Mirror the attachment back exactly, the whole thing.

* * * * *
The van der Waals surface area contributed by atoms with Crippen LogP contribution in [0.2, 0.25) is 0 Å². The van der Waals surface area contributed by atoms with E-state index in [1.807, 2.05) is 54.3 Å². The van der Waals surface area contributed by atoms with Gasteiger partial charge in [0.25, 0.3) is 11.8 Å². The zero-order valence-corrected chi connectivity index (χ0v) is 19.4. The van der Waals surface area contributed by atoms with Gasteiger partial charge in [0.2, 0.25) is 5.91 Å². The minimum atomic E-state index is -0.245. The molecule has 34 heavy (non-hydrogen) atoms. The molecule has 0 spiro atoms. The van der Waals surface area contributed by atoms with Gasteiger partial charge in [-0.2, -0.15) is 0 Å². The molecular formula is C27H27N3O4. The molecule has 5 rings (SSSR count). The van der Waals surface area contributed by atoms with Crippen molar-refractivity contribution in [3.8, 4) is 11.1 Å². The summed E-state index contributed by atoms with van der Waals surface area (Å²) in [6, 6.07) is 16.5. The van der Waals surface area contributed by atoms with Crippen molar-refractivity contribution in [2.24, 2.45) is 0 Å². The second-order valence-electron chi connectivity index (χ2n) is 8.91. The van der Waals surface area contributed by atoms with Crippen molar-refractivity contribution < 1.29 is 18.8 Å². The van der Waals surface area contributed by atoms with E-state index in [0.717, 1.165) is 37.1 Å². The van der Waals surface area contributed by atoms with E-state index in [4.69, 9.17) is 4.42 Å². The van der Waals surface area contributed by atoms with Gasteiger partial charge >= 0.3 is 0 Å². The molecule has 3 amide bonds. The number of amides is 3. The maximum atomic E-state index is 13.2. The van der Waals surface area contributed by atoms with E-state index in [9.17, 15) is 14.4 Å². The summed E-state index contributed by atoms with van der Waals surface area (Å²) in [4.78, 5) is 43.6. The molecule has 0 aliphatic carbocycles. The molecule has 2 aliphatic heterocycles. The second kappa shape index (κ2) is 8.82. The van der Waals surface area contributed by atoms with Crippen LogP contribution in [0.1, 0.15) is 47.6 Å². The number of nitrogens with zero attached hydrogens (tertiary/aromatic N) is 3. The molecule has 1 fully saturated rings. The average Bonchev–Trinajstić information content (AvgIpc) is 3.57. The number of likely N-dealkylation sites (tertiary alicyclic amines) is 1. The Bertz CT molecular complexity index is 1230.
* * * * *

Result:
The van der Waals surface area contributed by atoms with Crippen LogP contribution in [0.2, 0.25) is 0 Å². The van der Waals surface area contributed by atoms with E-state index in [1.807, 2.05) is 54.3 Å². The van der Waals surface area contributed by atoms with Gasteiger partial charge in [0.25, 0.3) is 11.8 Å². The zero-order valence-corrected chi connectivity index (χ0v) is 19.4. The van der Waals surface area contributed by atoms with Gasteiger partial charge in [0.2, 0.25) is 5.91 Å². The minimum atomic E-state index is -0.245. The molecule has 34 heavy (non-hydrogen) atoms. The molecule has 0 spiro atoms. The van der Waals surface area contributed by atoms with Gasteiger partial charge in [-0.2, -0.15) is 0 Å². The molecular formula is C27H27N3O4. The molecule has 5 rings (SSSR count). The van der Waals surface area contributed by atoms with Crippen molar-refractivity contribution in [3.8, 4) is 11.1 Å². The summed E-state index contributed by atoms with van der Waals surface area (Å²) in [6, 6.07) is 16.5. The van der Waals surface area contributed by atoms with Crippen molar-refractivity contribution in [2.24, 2.45) is 0 Å². The second-order valence-electron chi connectivity index (χ2n) is 8.91. The van der Waals surface area contributed by atoms with Crippen molar-refractivity contribution < 1.29 is 18.8 Å². The van der Waals surface area contributed by atoms with E-state index in [0.717, 1.165) is 37.1 Å². The van der Waals surface area contributed by atoms with E-state index in [4.69, 9.17) is 4.42 Å². The van der Waals surface area contributed by atoms with Gasteiger partial charge >= 0.3 is 0 Å². The molecule has 3 amide bonds. The number of amides is 3. The maximum atomic E-state index is 13.2. The van der Waals surface area contributed by atoms with E-state index in [9.17, 15) is 14.4 Å². The summed E-state index contributed by atoms with van der Waals surface area (Å²) in [4.78, 5) is 43.6. The molecule has 0 aliphatic carbocycles. The molecule has 2 aliphatic heterocycles. The second kappa shape index (κ2) is 8.82. The van der Waals surface area contributed by atoms with Crippen LogP contribution in [0.1, 0.15) is 47.6 Å². The number of nitrogens with zero attached hydrogens (tertiary/aromatic N) is 3. The molecule has 1 fully saturated rings. The average Bonchev–Trinajstić information content (AvgIpc) is 3.57. The number of likely N-dealkylation sites (tertiary alicyclic amines) is 1. The Bertz CT molecular complexity index is 1230.